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Jasta11

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About Jasta11

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  1. Priests are ridiculously powerful in this fight. Not only are you swarmed with Vessels (making for an extra juicy Holy Radiance) but the Alpine Dragon has enough accuracy to actually hit most tanks, Éder included, for a lot of damage requiring you to buff and heal them for once. My advice is to send your tank straight for the dragon, to keep it busy, and above all make sure the beasts's sides face the party, last thing you want is to get hit with Frost Breath or tail lash. Don't group the rest of the party too closely, the Blights have AoE attacks. Take them out first if at all possible, then the bevy of Vessels, then the dragon.
  2. Well damn, if the Witcher is from an Atheistic point-of-view then that completely destroys my "Atheists are intellectually lazy" argument I'm not going to make friends by saying this, but I find The Witcher to be a bit of a lazy setting overall. A lot of its stories are fairy tales with added gore, its monsters are often lifted straight from Eastern European folk tales, its different countries and nations are either stereotypes (Nilfgaard, Skellige) or undistinguishably bland (all the Northern Realms). It also abuses character archetypes; peasants are pogrom-happy and supersticious, soldiers are sociopaths who hang everything that moves, sorceresses are conniving and ambitious, kings are racist **** when they aren't just mad. Eora has shown more originality and personality in its setting that the Continent did in three games to me. In the light of the above, the writers of that series treating religion with all the maturity of an edgy teenager doesn't surprise me. Cripes, even Dragon Age did much better in Inquisition. Also, if one example is sufficient to challenge your ''atheists are intellectually lazy'' theory, maybe it wasn't that good a theory in the first place. But The Witcher is based on a series of Polish fantasy books. That kinda makes sense, right? Well, OK, to be fair that explains using common Eastern European monsters and folk myths. But I feel the rest still stands. For all the talk of TW being a "mature" setting, I feel it doesn't really explore explore its themes, beyond "war is bad" and "racism is bad" or "religion is stupid". Pillars does it better I find, with far more nuance and subtlety. To get back to the topic, I do feel that the whole "gods aren't real" reveal is flawed because the setting doesn't quite earn it yet. We're only one game in, and the writers already drop such a huge lore bomb on us, which I feel is too soon. I mean, sure, divinities and their effect on the setting were prominent in the game, but not omnipresent, and a lot of that happened in side-content like the Temple of Eothas or the conversations with Durance. I'd wager most players didn't really care that much about the gods and their lore, then the game goes "Aha! Gotcha! they're fake!" and many would go "Ah, well, that's a thing" rather than ''Oh snap, that changes everything!''. I'd compare it with Dragon Age, which waits until the third game before it starts dropping huge reveals on its diverse backstories, and on a pantheon in particular. Since the series had much more time to establish all the lore, the bomb is far more effective I find.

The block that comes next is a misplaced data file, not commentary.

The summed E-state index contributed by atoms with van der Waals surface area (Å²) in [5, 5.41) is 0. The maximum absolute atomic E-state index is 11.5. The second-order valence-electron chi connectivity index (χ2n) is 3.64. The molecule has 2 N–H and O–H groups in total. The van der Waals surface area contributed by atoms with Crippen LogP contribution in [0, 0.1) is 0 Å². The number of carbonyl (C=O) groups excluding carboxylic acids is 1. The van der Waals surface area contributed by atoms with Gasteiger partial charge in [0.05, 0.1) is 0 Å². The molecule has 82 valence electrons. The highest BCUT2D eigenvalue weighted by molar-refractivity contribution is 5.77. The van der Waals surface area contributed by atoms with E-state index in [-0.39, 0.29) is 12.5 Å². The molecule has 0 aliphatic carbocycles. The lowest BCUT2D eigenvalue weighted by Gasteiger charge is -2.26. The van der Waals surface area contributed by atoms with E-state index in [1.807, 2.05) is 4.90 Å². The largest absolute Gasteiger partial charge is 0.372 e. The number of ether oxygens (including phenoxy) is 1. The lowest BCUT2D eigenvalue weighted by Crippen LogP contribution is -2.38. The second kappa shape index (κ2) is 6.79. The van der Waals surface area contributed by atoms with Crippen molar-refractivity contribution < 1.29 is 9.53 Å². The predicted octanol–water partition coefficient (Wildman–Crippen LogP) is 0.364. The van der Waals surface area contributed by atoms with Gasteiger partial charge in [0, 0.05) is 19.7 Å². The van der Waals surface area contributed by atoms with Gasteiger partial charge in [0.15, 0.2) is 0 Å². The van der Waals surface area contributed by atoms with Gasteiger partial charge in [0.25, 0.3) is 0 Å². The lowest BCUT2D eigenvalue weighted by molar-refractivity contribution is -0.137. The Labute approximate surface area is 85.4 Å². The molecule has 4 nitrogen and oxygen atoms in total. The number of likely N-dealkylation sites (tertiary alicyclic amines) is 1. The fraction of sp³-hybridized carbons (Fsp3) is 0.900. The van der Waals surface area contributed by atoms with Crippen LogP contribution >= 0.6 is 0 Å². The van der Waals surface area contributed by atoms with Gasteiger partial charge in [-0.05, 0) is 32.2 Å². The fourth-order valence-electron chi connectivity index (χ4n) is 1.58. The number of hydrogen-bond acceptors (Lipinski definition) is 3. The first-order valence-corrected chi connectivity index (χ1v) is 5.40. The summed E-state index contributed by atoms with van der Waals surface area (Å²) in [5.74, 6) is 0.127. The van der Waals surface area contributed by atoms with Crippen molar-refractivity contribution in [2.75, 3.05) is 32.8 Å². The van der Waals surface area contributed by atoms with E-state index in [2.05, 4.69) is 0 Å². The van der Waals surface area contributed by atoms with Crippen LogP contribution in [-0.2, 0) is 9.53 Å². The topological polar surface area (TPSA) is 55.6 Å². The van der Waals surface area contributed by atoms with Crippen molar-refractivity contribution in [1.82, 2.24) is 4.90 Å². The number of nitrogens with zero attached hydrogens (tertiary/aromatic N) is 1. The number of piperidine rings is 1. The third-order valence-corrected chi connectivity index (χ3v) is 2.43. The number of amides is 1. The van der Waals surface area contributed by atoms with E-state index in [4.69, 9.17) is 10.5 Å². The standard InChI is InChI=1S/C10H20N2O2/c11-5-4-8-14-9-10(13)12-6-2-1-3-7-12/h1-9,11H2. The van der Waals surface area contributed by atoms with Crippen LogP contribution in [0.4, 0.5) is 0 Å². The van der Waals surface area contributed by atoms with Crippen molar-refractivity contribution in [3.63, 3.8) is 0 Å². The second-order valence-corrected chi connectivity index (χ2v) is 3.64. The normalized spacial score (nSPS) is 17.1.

3. I always end up coming back to the Temple once I've cleaned the wilderness around Gilded Vale a bit and grabbed at least 4 party members, preferably 5 (MC, Éder, Aloth, Durance, Kana or an adventurer). Once you have enough bodies to throw at them, those shades aren't so scary.